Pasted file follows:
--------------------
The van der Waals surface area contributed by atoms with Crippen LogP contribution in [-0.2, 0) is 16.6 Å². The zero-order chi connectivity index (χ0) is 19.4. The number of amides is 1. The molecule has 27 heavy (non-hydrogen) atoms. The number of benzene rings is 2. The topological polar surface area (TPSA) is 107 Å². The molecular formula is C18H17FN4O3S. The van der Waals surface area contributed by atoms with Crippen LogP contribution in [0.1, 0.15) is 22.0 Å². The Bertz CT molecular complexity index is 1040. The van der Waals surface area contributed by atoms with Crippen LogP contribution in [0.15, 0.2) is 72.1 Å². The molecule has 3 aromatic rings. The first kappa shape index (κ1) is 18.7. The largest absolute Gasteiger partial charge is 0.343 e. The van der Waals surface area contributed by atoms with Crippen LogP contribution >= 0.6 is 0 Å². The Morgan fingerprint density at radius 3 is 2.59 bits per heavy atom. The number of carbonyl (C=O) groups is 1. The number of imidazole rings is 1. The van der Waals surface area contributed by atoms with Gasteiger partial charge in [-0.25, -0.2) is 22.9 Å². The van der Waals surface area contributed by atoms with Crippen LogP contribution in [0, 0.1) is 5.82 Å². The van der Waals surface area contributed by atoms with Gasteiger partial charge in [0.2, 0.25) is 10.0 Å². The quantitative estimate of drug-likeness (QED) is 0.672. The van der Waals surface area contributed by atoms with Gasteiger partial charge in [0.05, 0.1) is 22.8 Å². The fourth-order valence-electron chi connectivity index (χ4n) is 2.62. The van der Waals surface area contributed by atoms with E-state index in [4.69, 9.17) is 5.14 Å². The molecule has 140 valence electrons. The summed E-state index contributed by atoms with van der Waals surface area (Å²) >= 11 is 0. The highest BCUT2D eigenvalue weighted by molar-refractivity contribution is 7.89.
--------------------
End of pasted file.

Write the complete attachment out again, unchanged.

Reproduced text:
The van der Waals surface area contributed by atoms with Crippen LogP contribution in [-0.2, 0) is 16.6 Å². The zero-order chi connectivity index (χ0) is 19.4. The number of amides is 1. The molecule has 27 heavy (non-hydrogen) atoms. The number of benzene rings is 2. The topological polar surface area (TPSA) is 107 Å². The molecular formula is C18H17FN4O3S. The van der Waals surface area contributed by atoms with Crippen LogP contribution in [0.1, 0.15) is 22.0 Å². The Bertz CT molecular complexity index is 1040. The van der Waals surface area contributed by atoms with Crippen LogP contribution in [0.15, 0.2) is 72.1 Å². The molecule has 3 aromatic rings. The first kappa shape index (κ1) is 18.7. The largest absolute Gasteiger partial charge is 0.343 e. The van der Waals surface area contributed by atoms with Crippen LogP contribution >= 0.6 is 0 Å². The Morgan fingerprint density at radius 3 is 2.59 bits per heavy atom. The number of carbonyl (C=O) groups is 1. The number of imidazole rings is 1. The van der Waals surface area contributed by atoms with Gasteiger partial charge in [-0.25, -0.2) is 22.9 Å². The van der Waals surface area contributed by atoms with Crippen LogP contribution in [0, 0.1) is 5.82 Å². The van der Waals surface area contributed by atoms with Gasteiger partial charge in [0.2, 0.25) is 10.0 Å². The quantitative estimate of drug-likeness (QED) is 0.672. The van der Waals surface area contributed by atoms with Gasteiger partial charge in [0.05, 0.1) is 22.8 Å². The fourth-order valence-electron chi connectivity index (χ4n) is 2.62. The van der Waals surface area contributed by atoms with E-state index in [4.69, 9.17) is 5.14 Å². The molecule has 140 valence electrons. The summed E-state index contributed by atoms with van der Waals surface area (Å²) >= 11 is 0. The highest BCUT2D eigenvalue weighted by molar-refractivity contribution is 7.89.